QinetiQ Group PLC explains to its investor base how the AUKUS partnership between the U.S., U.K. and Australia is the bigger picture that shapes the company’s vision and goals.
The trilateral security partnership commonly called AUKUS is primarily about the U.K. and U.S. helping Australia beef up its presence in the Indo-Pacific region amid the rise of China.
Much of the attention certainly centers on Australia’s plan to acquire nuclear-powered submarines through AUKUS. But the alliance’s bigger picture also includes high-priority technology areas like cyber, autonomy, quantum computing, hypersonics, counter-hypersonics and others of common interest to all four of those countries.
AUKUS is also the focal point on which QinetiQ Group PLC has laid out its for blueprint for growth over the next four years, as executives said in their investor day presentation Wednesday in New York City.
“We like to think of AUKUS as a joint program to put money and resource from the three countries in different buckets to arrive at different conclusions as opposed to pouring the same money into the same bucket, to arrive at a similar conclusion,” QinetiQ’s chief growth officer Sam Lewis said.
It is important to point out that the major decisions regarding AUKUS happen at the senior levels of government, and especially at the higher levels of security classifications.
On the other hand, nothing is in the way of QinetiQ’s business units in all three AUKUS countries from sharing ideas and best practices at the unclassified levels.
Even with those firewalls: can there be a knock-on effect to QinetiQ’s overall business prospects from what happens inside the government-to-government context? The company’s leadership team sounded hopeful at least.
“We actually think that we can use our position in both intelligence communities, for example, to help shape what the U.K. can focus on, and what Australia should focus on, and what the U.S. should focus on so that we arrive at a combined solution, a collaborative solution that outpaces the threat we’re facing,” Lewis told analysts in attendance.
Our focus here will naturally be on the U.S. business, which expects to post around $600 million in revenue during QinetiQ’s current fiscal year that ends on March 31. That puts the unit on pace to represent around one-fourth of global sales, while the approximately 1,500 U.S. employees make up for 17% of the global QinetiQ workforce.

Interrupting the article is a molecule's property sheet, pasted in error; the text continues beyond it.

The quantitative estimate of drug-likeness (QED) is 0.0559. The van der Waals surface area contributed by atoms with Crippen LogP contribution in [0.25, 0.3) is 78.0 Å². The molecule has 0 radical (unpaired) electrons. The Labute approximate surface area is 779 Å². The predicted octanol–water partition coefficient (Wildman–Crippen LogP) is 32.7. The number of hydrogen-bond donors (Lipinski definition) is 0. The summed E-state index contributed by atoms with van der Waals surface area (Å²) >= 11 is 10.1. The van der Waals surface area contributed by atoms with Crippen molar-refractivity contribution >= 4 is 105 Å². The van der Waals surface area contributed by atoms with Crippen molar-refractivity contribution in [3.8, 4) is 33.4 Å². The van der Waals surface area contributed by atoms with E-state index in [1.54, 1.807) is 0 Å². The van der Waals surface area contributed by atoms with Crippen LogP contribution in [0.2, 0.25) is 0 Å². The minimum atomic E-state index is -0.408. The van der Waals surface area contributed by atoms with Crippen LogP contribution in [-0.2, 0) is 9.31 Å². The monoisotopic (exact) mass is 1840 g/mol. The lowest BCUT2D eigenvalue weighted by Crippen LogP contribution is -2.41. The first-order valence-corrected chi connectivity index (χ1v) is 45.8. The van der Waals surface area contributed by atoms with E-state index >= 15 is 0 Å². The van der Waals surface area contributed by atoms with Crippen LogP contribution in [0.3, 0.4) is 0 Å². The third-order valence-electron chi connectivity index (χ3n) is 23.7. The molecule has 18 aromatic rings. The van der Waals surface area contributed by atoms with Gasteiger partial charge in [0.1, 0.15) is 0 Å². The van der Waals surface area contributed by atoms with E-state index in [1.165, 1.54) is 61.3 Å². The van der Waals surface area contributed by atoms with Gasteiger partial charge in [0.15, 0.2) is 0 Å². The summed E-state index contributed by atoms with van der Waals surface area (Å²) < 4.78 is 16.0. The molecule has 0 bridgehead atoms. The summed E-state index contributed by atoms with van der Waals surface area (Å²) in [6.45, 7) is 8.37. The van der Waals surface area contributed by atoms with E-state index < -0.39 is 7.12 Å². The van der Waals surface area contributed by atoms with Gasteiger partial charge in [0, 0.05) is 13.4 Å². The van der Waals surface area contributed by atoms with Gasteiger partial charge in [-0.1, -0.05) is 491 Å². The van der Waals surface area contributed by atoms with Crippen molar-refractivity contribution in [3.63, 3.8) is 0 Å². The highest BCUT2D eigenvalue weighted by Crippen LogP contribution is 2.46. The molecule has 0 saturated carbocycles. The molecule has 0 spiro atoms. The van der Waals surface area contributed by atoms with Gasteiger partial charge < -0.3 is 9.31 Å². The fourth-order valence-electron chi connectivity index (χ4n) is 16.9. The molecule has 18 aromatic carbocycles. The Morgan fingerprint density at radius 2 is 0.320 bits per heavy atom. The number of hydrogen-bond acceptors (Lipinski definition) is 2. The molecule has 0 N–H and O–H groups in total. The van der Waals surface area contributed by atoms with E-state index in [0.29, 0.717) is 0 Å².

The QinetiQ parent company made its U.S. market intentions more clear through the acquisition of Avantus Federal in the fall of 2022, but started to show more of its hand in 2019 through the purchase of Manufacturing Techniques Inc.
QinetiQ’s vision for this part of the world goes like this, as said by its U.S. chief executive Shawn Purvis:
“We’re well on our way to being a middle tier provider of mission essential technical solutions to the United States Department of Defense, national security and intelligence, and our customers in the Department of Homeland Security. Our core offerings are focused in the areas of intelligence, surveillance, reconnaissance or ISR, mission operations, advanced cyber offerings, information advantage, multi-domain, autonomous solutions and systems and engineering and innovation such as our persistent surveillance and multi-sensor integration.”
Purvis told analysts that QinetiQ US sees the ability for “strong double-digit organic growth” through its 2027 fiscal year, along with the option to make certain acquisitions along the way.
Autonomous platforms and many of their underlying technologies highlighted by Purvis will be primary points of emphasis for QinetiQ US in this iteration of its strategy.
That also includes ramp-up of investments in data analytics to make sense of everything those platforms and sensors take in.
Purvis told analysts one of those moves sees the company invest in its “Center of Excellence for Information Advantage” that focuses on space, intelligence and DHS customers. Employees who work on that team work on new applications and systems for bringing data together in a more consolidated view.
Then there is QinetiQ’s robotic vehicle and product business, which has to be mentioned given the company’s name is often spoken of as being inspired by the “Q” character in the James Bond film series.
Many of those contracts are shorter in duration compared to other programs, but QinetiQ takes that into account by designing its platforms to serve multiple types of missions.
We were not in attendance for the presentation that was also webcasted. Purvis looked to the analysts’ surroundings as the backdrop for highlighting QinetiQ’s approach for robotic vehicles:
“The variety that you see outside, everything from a small that can go for a Navy or Marine Corps, customer, up through a larger one that’s more serving an Army customer or international army customer.”
Source : Washington Technology